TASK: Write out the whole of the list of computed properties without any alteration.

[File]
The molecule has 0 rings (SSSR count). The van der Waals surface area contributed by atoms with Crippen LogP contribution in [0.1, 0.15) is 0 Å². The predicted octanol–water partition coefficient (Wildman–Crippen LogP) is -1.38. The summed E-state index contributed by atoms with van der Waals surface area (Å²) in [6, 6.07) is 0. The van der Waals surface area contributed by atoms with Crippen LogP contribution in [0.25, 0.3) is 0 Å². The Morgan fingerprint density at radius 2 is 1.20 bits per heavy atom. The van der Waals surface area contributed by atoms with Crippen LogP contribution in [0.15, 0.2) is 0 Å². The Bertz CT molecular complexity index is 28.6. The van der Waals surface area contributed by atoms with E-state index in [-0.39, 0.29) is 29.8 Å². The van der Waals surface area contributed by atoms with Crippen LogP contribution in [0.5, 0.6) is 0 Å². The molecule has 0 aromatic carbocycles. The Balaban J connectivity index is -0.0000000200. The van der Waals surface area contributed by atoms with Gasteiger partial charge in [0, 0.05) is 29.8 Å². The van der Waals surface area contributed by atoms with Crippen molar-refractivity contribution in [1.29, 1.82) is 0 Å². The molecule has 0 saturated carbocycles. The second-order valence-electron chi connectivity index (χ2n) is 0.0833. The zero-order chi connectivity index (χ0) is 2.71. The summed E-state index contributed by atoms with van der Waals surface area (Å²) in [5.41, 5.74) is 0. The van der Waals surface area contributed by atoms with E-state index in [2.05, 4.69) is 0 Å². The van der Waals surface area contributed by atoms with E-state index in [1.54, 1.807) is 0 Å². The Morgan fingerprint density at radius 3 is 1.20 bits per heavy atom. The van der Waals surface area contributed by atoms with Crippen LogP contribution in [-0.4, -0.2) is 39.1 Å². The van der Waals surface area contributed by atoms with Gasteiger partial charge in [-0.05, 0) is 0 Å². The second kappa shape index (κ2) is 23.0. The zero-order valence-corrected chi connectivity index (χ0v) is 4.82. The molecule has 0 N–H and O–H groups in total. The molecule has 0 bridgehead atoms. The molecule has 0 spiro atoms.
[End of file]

The molecule has 0 rings (SSSR count). The van der Waals surface area contributed by atoms with Crippen LogP contribution in [0.1, 0.15) is 0 Å². The predicted octanol–water partition coefficient (Wildman–Crippen LogP) is -1.38. The summed E-state index contributed by atoms with van der Waals surface area (Å²) in [6, 6.07) is 0. The van der Waals surface area contributed by atoms with Crippen LogP contribution in [0.25, 0.3) is 0 Å². The Morgan fingerprint density at radius 2 is 1.20 bits per heavy atom. The van der Waals surface area contributed by atoms with Crippen LogP contribution in [0.15, 0.2) is 0 Å². The Bertz CT molecular complexity index is 28.6. The van der Waals surface area contributed by atoms with E-state index in [-0.39, 0.29) is 29.8 Å². The van der Waals surface area contributed by atoms with Crippen LogP contribution in [0.5, 0.6) is 0 Å². The molecule has 0 aromatic carbocycles. The Balaban J connectivity index is -0.0000000200. The van der Waals surface area contributed by atoms with Gasteiger partial charge in [0, 0.05) is 29.8 Å². The van der Waals surface area contributed by atoms with Crippen molar-refractivity contribution in [1.29, 1.82) is 0 Å². The molecule has 0 saturated carbocycles. The second-order valence-electron chi connectivity index (χ2n) is 0.0833. The zero-order chi connectivity index (χ0) is 2.71. The summed E-state index contributed by atoms with van der Waals surface area (Å²) in [5.41, 5.74) is 0. The van der Waals surface area contributed by atoms with E-state index in [2.05, 4.69) is 0 Å². The van der Waals surface area contributed by atoms with E-state index in [1.54, 1.807) is 0 Å². The Morgan fingerprint density at radius 3 is 1.20 bits per heavy atom. The van der Waals surface area contributed by atoms with Crippen LogP contribution in [-0.4, -0.2) is 39.1 Å². The van der Waals surface area contributed by atoms with Gasteiger partial charge in [-0.05, 0) is 0 Å². The second kappa shape index (κ2) is 23.0. The zero-order valence-corrected chi connectivity index (χ0v) is 4.82. The molecule has 0 N–H and O–H groups in total. The molecule has 0 bridgehead atoms. The molecule has 0 spiro atoms.